Have you ever watched a movie and wondered where you saw that actor before? Have you ever lost track of who the characters were when you’re reading a book? Have you ever wished that you could have a personal guide to help you get more information about books and movies without interrupting your experience?
Kindle X-Ray is a guide for movies and books to give you more information without having to navigate away from what you’re watching or reading. This handy tool can help you satisfy your curiosity quickly so you can get back to enjoying your movie or book with minimal interruption.
X-Ray for Movies
If you’re a movie fan, you probably have IMDb, the Internet Movie Database, bookmarked on your computer and have the app on your mobile device. When you’re watching a movie, you may be curious about where you have seen the actors before. If you’re really curious, you may want to pause a movie and navigate to IMDb so you don’t spend the movie trying to remember why their faces seem familiar.
With X-Ray for Movies, you can find out this information without having to leave the movie screen. X-Ray for Movies is a feature that was introduced last fall for the latest generation Kindle Fires.
When you watch an Amazon Instant Video on your Kindle Fire you can tap on the screen and a window will appear with the names of the actors in the scene as well as a link to IMDb. For example, If you’re wondering where you’ve seen the actor who plays Jack O’Donnell in Argo, X-Ray for Movies will tell you that the actor, Bryan Cranston, stars as Walter White on Breaking Bad and played Hal on Malcolm in the Middle.
Using X-Ray for Movies
To use X-Ray for Movies, search for a video that has the X-Ray for Movies icon in the Videos section of your Kindle Fire:
As you’re watching the movie, tap the screen of your Kindle. The X-Ray window will appear on top of the movie, in the upper left corner of the screen. The X-Ray window will show a link to IMDb and the actors who are in the current scene.
If you tap on the actor’s name, the movie will pause and a window will open showing the actor’s biography and filmography. You can tap the Play button to return to watching the movie.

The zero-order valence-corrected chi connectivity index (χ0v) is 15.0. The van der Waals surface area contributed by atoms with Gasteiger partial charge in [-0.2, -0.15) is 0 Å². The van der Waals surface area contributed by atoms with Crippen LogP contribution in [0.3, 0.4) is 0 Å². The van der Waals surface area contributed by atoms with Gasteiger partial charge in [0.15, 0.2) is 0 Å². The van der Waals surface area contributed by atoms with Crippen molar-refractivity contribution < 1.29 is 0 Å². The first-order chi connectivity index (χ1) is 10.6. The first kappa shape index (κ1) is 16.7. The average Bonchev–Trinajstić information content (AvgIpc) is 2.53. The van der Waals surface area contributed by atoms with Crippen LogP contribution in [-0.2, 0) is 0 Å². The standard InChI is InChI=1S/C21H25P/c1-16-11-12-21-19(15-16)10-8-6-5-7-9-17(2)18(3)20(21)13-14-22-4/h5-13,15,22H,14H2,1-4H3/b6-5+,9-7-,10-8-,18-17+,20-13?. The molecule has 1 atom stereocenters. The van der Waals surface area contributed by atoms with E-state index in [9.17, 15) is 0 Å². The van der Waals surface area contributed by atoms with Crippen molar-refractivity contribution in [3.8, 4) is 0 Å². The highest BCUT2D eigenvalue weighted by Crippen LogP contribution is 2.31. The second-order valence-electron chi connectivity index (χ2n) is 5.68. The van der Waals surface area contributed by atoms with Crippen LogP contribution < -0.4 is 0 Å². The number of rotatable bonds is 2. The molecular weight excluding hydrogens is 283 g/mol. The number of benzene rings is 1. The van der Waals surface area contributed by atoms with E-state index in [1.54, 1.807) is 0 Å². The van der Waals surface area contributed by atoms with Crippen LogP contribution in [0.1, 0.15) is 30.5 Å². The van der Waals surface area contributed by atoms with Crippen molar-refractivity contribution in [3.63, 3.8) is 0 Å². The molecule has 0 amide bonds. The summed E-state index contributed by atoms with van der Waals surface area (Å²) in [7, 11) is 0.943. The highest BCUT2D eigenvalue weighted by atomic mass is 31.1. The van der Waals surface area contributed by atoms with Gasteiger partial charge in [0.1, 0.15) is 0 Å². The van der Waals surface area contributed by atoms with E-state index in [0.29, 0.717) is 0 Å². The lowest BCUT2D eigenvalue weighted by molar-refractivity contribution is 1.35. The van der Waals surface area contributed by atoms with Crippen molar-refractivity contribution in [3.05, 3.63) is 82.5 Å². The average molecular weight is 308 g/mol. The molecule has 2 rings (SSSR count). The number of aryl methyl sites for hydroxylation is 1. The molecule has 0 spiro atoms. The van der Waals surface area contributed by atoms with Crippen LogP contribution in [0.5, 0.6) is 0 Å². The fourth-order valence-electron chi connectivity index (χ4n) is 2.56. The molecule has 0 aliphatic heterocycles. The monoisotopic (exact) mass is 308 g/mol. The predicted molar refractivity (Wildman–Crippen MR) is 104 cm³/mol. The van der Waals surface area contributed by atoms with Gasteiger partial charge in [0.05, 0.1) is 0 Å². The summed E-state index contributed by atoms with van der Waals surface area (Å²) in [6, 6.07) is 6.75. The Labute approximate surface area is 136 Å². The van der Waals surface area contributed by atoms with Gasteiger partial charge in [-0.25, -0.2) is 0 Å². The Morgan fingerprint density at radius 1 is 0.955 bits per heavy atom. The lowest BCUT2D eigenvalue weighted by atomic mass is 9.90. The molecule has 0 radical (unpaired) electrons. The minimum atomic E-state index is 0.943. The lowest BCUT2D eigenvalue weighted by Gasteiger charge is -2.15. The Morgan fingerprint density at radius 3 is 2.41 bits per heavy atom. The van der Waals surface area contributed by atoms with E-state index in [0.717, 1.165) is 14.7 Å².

What You Need to Know about X-Ray for Movies
Only certain movies have X-Ray for Movies enabled. You can find a directory of movies with the X-Ray for Movies featured enabled at the IMDb website.
Only Amazon Instant Videos have the X-Ray for Movies feature. For example, if you watch a movie using Netflix on your Kindle Fire, you will not be able to use X-Ray for Movies.
It’s just for movies. Unlike IMDB, the Internet Movie Database that also covers TV shows, the word “movies” is not a misnomer. TV shows available on Amazon Instant Video do not have this feature.
X-Ray for Movies is only available on the latest generation Kindle Fire, Kindle Fire HD and Kindle Fire HD 8.9″ tablets.
X-Ray for Books
Have you ever read a few chapters into a book, encountered a character’s name, and just couldn’t remember who that character was? Or perhaps you need to analyze a character for a paper you’re writing in school. Or maybe you’re curious to discover more information about a place or a character mentioned in a book.
X-Ray for Books is like a turbo-charged appendix. This tool will show you chapters and locations in a Kindle book where ideas, characters, and important places are mentioned. X-Ray for Books will also show you background information, biographies, and other facts from websites such as Shelfari and Wikipedia.
How to Use X-Ray for Books
When you’re reading a book on your Kindle, tap the screen and a toolbar will appear. Tap on X-Ray and you will be shown additional information about the characters, places and ideas in the book, along with links to external websites.
What Else You Need to Know about X-Ray for Books
X-Ray for Books works on the Kindle Paperwhite, Kindle Touch, Kindle Fire 2nd Generation, Kindle Fire HD 7″, and Kindle Fire HD 8.9″. In December, the Kindle iOS app for iPhone, iPad and iPod Touch was updated to include the X-Ray feature. This feature is not available on other Kindles nor on other Kindle apps.
X-Ray is not available on all Kindle books. Look in the listing of the book to see if X-Ray is enabled.
X-Ray for Textbooks
If you’re a student and have a textbook on your Kindle you should check out X-Ray for textbooks. X-Ray can help you easily access information within the textbook as well as link you to additional information on the Internet from sites such as Wikipedia and YouTube.
X-Ray for Textbooks is similar to X-Ray for Books, but is only available on the Kindle Fire HD 8.9″ and the Kindle App for iPad.
X-Ray for Kindle can help you find information quickly and efficiently with minimal disruption to your viewing or reading.
When you watch a movie, are you every curious where you have seen an actor before? Have you ever wondered about a character when you were reading a book but didn’t want to bother to go back and see where he was mentioned previously? Do you hate to be interrupted when you’re watching a movie or reading a book? Let us know in the Comments section below!
If you’re looking for a scintillating Kindle book, check out Temptation by my dear friend, Kathryn Barrett. This debut novel combines the worlds of Hollywood stars with Amish folks in an engaging story of romance.
Although I haven’t had a chance yet to finish reading it yet, I can recommend it based upon my prior experience reading Kathryn’s excellent writings during a creative writing group we joined together in England. Not surprisingly, Temptation has received 5 star reviews since it was launched earlier this week.
Temptation is available as a Kindle book for $3.99 at Amazon.